Tucked away behind the trees and shrubbery that shied it from the traffic on nearby Macleod Trail and 25 Avenue S.E., Reader Rock Garden isn’t the most prominent of spaces. And yet, as home to William Roland Reader, Calgary’s Parks superintendent from 1913 to 1942, it played a prominent role in the development of Calgary’s ecosystem.
In 1912, the city built an arts and crafts style cottage on Union Cemetery land, which welcomed William Reader and his family as its first long-term tenants in 1913. When Reader, who’d moved to Calgary from England in 1908, took up residence in the cottage, the hillside surrounding his home was bare and with time would most likely erode. He began setting rocks into the hillside in an effort to stabilize the surrounding slopes, leading to the creation of the garden we know today.
As park superintendent, Reader wanted to help beautify the city and let people know what they could plant here. At the time there were lots of immigrants new to the city who were unaware of what could grow in Calgary’s climate. With special permission from the government, Reader would take plants from the nearby mountains, bring them back to his garden and see if they would survive. If it did, he would send the plant down to his greenhouses, where they would propagate it and then either sell it to the public or Reader would plant them in city parks or gardens. Reader helped create more than 800 acres of parks systems and planted hundreds of trees, including those along Memorial Boulevard.
During Reader’s stay, the garden counted more than 4,000 types of plants and countless rocks and stones. A visit to Reader Rock Garden back when its namesake still lived there was by invitation only, so those curious to see inside would “bribe” him with rocks to add to his collection in exchange for a visit. Reader retired as superintendent in 1942 and was scheduled to move out of the home by the end of 1943. In April of that year, he died of a heart attack, which some parks officials think of as “dying of a broken heart” over having to leave his beloved garden. The home where he lived for more than 30 years was expensive to heat and torn down in 1944. The garden fell into disrepair.
In 2004, the city once again took in interest in the garden, recreating the original as closely as they could, even rebuilding an exact replica on the sport where the original house once stood, give or take an inch. By 2006, both the house and the garden were ship shape and open to the public. Visitors can learn the history of the gardens by reading information panels spread throughout the grounds, and they can stop for a bite to eat at the Reader’s Garden Cafe, on the second floor of the house.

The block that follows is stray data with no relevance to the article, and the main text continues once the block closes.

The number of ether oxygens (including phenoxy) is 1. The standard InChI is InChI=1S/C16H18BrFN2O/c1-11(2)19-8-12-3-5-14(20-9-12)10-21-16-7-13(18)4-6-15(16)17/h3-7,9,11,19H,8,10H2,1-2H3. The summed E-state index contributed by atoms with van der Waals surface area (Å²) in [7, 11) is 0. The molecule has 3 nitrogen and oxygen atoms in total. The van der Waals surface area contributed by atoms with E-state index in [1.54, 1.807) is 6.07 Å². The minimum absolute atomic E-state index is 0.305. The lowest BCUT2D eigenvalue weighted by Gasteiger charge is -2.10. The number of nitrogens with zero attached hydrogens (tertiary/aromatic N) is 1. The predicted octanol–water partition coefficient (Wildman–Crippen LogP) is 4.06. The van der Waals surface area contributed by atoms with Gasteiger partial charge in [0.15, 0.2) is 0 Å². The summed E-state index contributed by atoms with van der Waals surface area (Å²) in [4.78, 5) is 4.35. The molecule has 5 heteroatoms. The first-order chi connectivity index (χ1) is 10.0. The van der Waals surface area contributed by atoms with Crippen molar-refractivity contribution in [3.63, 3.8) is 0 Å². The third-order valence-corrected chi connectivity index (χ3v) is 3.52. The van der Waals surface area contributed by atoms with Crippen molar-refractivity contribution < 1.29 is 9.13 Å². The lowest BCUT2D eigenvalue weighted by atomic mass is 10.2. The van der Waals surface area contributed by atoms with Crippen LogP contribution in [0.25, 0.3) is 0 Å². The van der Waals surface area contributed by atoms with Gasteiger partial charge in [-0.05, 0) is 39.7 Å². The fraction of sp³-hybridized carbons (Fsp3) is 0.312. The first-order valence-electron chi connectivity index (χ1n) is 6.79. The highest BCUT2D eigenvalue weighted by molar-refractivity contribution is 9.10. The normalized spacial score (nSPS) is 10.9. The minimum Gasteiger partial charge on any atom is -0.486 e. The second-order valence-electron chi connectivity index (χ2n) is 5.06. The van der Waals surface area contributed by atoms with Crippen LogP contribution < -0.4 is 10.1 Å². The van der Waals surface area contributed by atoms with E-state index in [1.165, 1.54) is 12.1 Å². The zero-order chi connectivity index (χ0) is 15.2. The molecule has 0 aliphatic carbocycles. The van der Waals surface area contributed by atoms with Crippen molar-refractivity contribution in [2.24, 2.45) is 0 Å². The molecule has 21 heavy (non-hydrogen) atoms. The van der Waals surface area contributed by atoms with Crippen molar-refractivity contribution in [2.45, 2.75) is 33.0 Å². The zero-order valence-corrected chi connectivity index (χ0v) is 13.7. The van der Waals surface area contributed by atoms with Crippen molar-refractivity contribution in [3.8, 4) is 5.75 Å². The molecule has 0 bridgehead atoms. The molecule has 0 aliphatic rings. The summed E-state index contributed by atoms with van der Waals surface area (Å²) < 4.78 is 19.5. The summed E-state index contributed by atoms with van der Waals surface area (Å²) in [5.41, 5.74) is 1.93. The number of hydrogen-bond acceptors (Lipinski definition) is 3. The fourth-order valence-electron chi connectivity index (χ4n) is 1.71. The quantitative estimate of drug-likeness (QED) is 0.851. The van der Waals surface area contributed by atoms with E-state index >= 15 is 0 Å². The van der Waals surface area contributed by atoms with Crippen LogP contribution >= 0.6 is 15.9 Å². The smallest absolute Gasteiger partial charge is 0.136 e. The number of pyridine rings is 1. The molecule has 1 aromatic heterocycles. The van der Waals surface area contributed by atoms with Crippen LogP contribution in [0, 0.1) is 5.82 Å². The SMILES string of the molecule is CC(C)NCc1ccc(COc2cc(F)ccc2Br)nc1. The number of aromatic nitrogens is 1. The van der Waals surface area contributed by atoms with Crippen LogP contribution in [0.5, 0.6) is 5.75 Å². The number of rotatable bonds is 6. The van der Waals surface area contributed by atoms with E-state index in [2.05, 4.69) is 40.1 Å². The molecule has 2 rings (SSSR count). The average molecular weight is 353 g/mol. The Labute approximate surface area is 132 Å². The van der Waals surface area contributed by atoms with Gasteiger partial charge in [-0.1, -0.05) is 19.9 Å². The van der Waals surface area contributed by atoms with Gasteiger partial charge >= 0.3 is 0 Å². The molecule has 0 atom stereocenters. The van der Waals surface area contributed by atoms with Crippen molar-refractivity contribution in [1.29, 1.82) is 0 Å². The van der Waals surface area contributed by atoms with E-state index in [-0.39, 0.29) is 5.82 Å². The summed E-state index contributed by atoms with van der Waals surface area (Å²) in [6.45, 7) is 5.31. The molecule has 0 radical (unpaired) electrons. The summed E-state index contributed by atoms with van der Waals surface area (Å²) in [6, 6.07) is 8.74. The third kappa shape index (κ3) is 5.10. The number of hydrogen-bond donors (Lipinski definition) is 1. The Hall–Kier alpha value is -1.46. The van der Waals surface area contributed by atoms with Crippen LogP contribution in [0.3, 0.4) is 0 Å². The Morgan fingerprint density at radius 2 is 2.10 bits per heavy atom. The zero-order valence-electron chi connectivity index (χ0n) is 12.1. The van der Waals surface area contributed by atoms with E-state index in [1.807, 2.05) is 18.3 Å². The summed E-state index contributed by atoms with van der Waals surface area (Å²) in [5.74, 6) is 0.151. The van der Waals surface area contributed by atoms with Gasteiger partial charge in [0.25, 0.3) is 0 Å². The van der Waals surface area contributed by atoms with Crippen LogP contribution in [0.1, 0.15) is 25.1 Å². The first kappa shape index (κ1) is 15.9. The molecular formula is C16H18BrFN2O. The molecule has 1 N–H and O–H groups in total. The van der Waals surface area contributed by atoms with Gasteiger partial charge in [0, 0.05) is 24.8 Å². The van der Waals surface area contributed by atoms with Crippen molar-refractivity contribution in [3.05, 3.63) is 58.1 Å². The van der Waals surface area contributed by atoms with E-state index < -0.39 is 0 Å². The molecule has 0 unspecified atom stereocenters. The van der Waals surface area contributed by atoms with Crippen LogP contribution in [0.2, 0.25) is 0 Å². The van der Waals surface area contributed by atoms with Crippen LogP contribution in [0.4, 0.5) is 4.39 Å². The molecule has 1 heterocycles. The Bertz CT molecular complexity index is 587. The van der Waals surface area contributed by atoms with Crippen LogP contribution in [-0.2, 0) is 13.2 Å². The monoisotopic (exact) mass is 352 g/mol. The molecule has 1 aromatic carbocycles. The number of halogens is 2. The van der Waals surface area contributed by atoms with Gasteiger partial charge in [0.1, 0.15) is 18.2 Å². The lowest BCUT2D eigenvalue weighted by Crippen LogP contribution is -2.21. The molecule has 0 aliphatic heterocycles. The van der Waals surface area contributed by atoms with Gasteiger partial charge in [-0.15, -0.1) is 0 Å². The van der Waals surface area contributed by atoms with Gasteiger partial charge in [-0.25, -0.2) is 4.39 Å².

Reader Rock Garden is located at 325 25 Ave S.E. and is open from sunrise to sunset.
These cobblestone gutters, put in place by Reader in 1916 to direct water off the west side of the hill, were hidden before the 2004 revamping of the site when they were uncovered and cleaned up.
This pond, located near the base of the hill, was created by accident when one of Reader’s workers left the water meant to fill a pond further up the hill running overnight, which caused it to pool and overflow into this second pond. Far from being angered, Reader took a liking to the new addition to his garden and decided to keep it.
Throughout the gardens, visitors will find these panels meant to educate about both the history of the site and its plant life. Near the end of the rock path in the background is a Mugo Pine, which Reader planted in order to give the area a sense of mystery.
There is a huge diversity in the types of stones used to build the paths in the garden, with some still bearing marks from their previous lives in dilapidated buildings or old structures.
Found in the upper part of the garden, this area is known as Martha’s garden was named for Reader’s wife. She used it as her personal refuge often bringing a book or some knitting with her. Children were forbidden from going here.
The reconstructed house sits right where Reader’s old house did. The massive tree to the left is a Colorado Blue Spruce, an Alberta heritage tree planted by Reader himself in 1918, making it 97 years old.
An image of the Reader residence when they first took possession in 1913.
A photo of William Reader (far right) instructing the Prince of Wales (centre) while planting trees at the E.P. Ranch. Reader’s handwritten note on the reverse of this photo reads: “He does not look very pleased with his boss, but that’s the fault of the camera.”